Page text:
• 36°

Letters to the editor – Monday (9-21-09)

American currency: race and racism
Today we have become victims of political correctness and its appendage, racism.
I openly admit that I did not vote for Obama because of a belief he had not been seasoned and trained for the position of president. However, he is president and due the respect that goes with his present office. Representative Wilson’s comments were out of order and N.Y. Times columnist Maureen Dowd’s allegations of racism appear unwarranted. Her assumption that one disagreeing with the president is a racist is unfortunately within the realm of common currency in a nation that prides itself on the First Amendment. Those opposing his policies are automatically called racist, since many detractors have a coherent argument with which to challenge his governmental policy. By alleging racism, this alters the playing field. Now, the challenger can approach the problem on a different plane: make the Obama critic prove he is not a racist, thereby avoiding the real issue. This tactic, often used, portrays the intellectual bankruptcy of its user.
If we wish to fight racism today, oppose government policies that fester it, continue and encourage it and develop a change of mental attitude. Require Americans not to play victim, to be responsible and work without condemning the system for not giving them something without having earned it. Isn’t it time for black and white racists to grow up and work together to fix a system destroyed by the previous administrations? If you fear being rejected by your “friends” over your beliefs, are these people really friends?
We should have the dignity of giving Obama a chance and hope he was not involved with ACORN etc. We must legitimately criticize his conduct, and that of other politicians, national and local, but give him a chance devoid of any acknowledged stupidity.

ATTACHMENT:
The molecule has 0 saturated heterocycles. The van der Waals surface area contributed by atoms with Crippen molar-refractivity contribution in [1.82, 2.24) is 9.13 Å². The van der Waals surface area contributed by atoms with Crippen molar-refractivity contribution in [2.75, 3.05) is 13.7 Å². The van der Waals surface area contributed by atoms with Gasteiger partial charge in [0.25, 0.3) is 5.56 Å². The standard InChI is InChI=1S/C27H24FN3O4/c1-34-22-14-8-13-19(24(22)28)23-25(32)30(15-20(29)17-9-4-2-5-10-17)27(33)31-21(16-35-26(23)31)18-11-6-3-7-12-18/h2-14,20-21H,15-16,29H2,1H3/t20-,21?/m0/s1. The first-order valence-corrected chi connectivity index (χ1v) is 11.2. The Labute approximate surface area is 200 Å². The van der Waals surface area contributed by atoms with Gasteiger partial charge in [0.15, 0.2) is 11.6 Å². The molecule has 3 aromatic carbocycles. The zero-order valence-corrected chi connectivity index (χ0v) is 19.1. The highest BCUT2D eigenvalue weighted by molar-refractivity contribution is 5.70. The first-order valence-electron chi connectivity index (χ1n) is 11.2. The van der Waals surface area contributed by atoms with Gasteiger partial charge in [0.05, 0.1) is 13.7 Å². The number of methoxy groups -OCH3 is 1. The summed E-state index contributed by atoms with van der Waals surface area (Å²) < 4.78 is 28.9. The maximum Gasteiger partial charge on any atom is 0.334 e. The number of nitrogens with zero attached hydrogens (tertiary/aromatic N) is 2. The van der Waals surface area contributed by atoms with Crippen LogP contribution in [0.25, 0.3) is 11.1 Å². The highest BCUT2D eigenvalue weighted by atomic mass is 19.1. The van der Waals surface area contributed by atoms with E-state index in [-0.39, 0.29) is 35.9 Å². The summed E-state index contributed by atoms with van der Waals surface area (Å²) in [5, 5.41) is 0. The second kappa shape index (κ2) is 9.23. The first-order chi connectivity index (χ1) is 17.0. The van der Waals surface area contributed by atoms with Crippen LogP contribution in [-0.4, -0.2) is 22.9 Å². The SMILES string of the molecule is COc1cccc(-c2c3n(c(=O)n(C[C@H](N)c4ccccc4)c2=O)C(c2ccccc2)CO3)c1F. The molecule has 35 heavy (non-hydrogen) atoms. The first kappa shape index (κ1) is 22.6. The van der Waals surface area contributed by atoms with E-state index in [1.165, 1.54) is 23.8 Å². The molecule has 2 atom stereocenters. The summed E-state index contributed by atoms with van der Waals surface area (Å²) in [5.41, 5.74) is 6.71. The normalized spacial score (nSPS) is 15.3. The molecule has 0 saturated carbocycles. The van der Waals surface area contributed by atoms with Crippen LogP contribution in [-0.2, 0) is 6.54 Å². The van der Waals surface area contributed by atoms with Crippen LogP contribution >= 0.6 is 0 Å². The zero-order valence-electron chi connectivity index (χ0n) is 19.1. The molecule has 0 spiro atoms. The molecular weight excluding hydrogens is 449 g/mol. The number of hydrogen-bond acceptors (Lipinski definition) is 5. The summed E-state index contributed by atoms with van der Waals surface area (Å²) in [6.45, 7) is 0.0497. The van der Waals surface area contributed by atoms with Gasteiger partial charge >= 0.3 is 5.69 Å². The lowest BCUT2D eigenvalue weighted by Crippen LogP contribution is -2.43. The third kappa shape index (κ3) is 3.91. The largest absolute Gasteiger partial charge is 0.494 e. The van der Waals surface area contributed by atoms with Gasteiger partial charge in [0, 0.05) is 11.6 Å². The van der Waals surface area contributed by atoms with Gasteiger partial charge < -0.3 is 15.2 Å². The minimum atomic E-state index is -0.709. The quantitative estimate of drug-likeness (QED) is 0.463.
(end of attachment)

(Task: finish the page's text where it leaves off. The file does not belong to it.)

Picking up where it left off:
ó Arthur Steinburg
Salisbury
Where are saner voices of leadership?This summer we learned that conservative Republicans, the self-proclaimed keepers of Patriotic values, have shown themselves to be dividers!
They say it’s patriotic to have as their primary agenda the failure of this president, even if the public stands to become the big losers in the process, and further to be ANTI anything proposed by Democrats. They say that incoherently opposing any health-care reform is patriotic. What they don’t say is how much financial reward they and the health-care industry stand to lose if reform occurs.
Do responsible Republicans really believe it is patriotic to allow division to occur by not challenging treasonable speech which implies or openly states that our duly elected government is illegitimate and should be overturned? Do responsible Republicans really want to ignore divisive inflammatory speech that potentially incites citizens to riot? .
Where are the saner voices ó Independents, Republicans and Democrats ó who were elected to represent all of us? Many Republican legislators appear to be spineless, often racially motivated, shortsighted and only interested in their re-election and financial gain. There used to be Republican congressional leadership who showed courage to act in the public interest and outrage at rude, public outbreaks directed toward our president. Where is the Maverick McCain in this discourse? He represented himself as a moderate, willing to stand up against his party when wrong? His silence is deafening.